September 09, 2020
Health care clinicians are collecting patient data at an increasing rate. The high rate of data collection is used to make a more informed therapeutic decision. This includes the standard SOAP note data. We have recently added Social Determinants of Health to our list of important data to collect that affects drug outcomes. Another data point to consider is that drugs affect sleep patterns. Categories of drugs that can affect sleep include anti-arrhythmics, ß-adrenergic blockers, clonidine, corticosteroids, diuretics, and some cold, cough and flu medications.1 Interestingly, we often do not ask about sleep patterns unless the patient offers this information. Many Review of Systems instruments do not include a sleep pattern question.
Sleep is an important goal for all of us and related to good health. As adults 7-9 hours of sleep a day/night is recommended.2 A quality sleep pattern follows a circadian rhythm that supports healthy brain, function and body homeostasis. Irregular sleep patterns, however, are associated with obesity and diabetes. Recently, a research team at the Brigham and Women’s Hospital studied whether an irregular sleep pattern may increase the risk of cardiovascular events.
Approximately 2000 participants 45-84 years old without a diagnosis of cardiovascular disease enrolled in a Multi-Ethnic Study of Atherosclerosis.3 Each participant completed a 7-day wrist actigraphy (a non-invasive method of monitoring human rest/activity cycles) and followed for a mean of 4.9 years. There were 111 cardiovascular events including heart attack, stroke or death. Hazard ratios for cardiovascular disease events were compared to a reference sleep duration of ≤ 60minutes. The multivariate-adjusted hazard ratio (HR) were 1.07 (95% CI: 0.61-0.88) for sleep duration of 61-90 minutes, 1.54 (95% CI: 0.89-2.65) for sleep duration of 91-120 minutes, and 2.02 (95% CI: 1.20-3.30) for sleep duration with a SD >120minutes. The conclusion was that an irregular sleep duration and timing are a new risk factor for cardiovascular disease, independent of traditional cardiovascular risk factors and sleep quantity or quality.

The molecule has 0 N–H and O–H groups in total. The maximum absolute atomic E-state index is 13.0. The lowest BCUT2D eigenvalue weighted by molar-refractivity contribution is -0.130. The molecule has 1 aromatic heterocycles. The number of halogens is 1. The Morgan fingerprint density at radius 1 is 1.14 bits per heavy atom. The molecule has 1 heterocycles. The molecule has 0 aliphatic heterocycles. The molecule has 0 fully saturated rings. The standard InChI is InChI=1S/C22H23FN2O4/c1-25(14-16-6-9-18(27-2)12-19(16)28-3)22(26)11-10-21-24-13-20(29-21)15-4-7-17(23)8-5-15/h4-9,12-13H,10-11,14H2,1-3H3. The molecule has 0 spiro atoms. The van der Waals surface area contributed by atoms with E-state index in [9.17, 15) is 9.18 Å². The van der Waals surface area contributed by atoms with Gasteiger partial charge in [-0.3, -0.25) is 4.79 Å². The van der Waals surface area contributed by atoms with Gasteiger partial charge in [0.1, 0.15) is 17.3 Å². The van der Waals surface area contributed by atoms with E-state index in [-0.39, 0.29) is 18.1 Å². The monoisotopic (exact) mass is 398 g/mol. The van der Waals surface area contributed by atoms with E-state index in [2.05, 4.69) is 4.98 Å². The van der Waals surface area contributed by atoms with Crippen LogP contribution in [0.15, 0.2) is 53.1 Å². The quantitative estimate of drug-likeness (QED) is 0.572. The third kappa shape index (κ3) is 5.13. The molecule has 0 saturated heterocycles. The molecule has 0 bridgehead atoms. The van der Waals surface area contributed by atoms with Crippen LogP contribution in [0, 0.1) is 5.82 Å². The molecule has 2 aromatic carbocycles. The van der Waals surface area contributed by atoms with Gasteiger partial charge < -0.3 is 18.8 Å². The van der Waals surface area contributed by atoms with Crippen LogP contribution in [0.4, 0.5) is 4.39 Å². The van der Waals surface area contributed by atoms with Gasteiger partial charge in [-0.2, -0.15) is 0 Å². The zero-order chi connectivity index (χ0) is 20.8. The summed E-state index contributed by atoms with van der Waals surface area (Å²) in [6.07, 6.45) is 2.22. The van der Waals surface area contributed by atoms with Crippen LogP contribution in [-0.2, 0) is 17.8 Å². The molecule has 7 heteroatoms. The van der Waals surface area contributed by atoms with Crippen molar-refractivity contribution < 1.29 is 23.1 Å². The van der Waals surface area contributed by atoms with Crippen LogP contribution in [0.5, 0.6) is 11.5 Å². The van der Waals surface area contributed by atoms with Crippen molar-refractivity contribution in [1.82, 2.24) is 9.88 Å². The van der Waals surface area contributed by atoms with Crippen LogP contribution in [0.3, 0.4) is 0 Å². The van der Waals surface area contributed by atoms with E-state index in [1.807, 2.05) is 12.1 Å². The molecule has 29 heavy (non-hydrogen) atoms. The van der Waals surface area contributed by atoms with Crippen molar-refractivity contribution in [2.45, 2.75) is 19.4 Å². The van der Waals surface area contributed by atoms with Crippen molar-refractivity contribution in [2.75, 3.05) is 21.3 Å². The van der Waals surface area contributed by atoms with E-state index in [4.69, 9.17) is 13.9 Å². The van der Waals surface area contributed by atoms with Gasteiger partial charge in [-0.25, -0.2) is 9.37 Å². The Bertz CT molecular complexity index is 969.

As we know, our sleep patterns are disturbed by stress, travel, or anxiety. If this disturbed pattern occurs over time, these above results support an increased risk for cardiovascular events, independent of underlying cardiovascular pathogenesis. Another important patient collection data is to query a patient (or significant other) about their sleep pattern, especially in patients prescribed drugs affecting sleep.
Mark A. Munger, PharmD, FCCP, FACC, is a professor of pharmacotherapy and adjunct professor of internal medicine, at the University of Utah, where he also serves as the associate dean of Academic Affairs for the College of Pharmacy.
- How Medications may Affect Sleep. https://www.sleepfoundation.org/articles/how-medications-may-affect-sleep Accessed 08/2020
- Sleep Needs. https://www.helpguide.org/articles/sleep/sleep-needs-get-the-sleep-you-need.htm Accessed 08/2020
- Huang T, Mariani S, Redline S. Sleep irregularity and risk of cardiovascular events. JACC 2019;75(9) DOI: 10.1016/j/jack.2019.12.054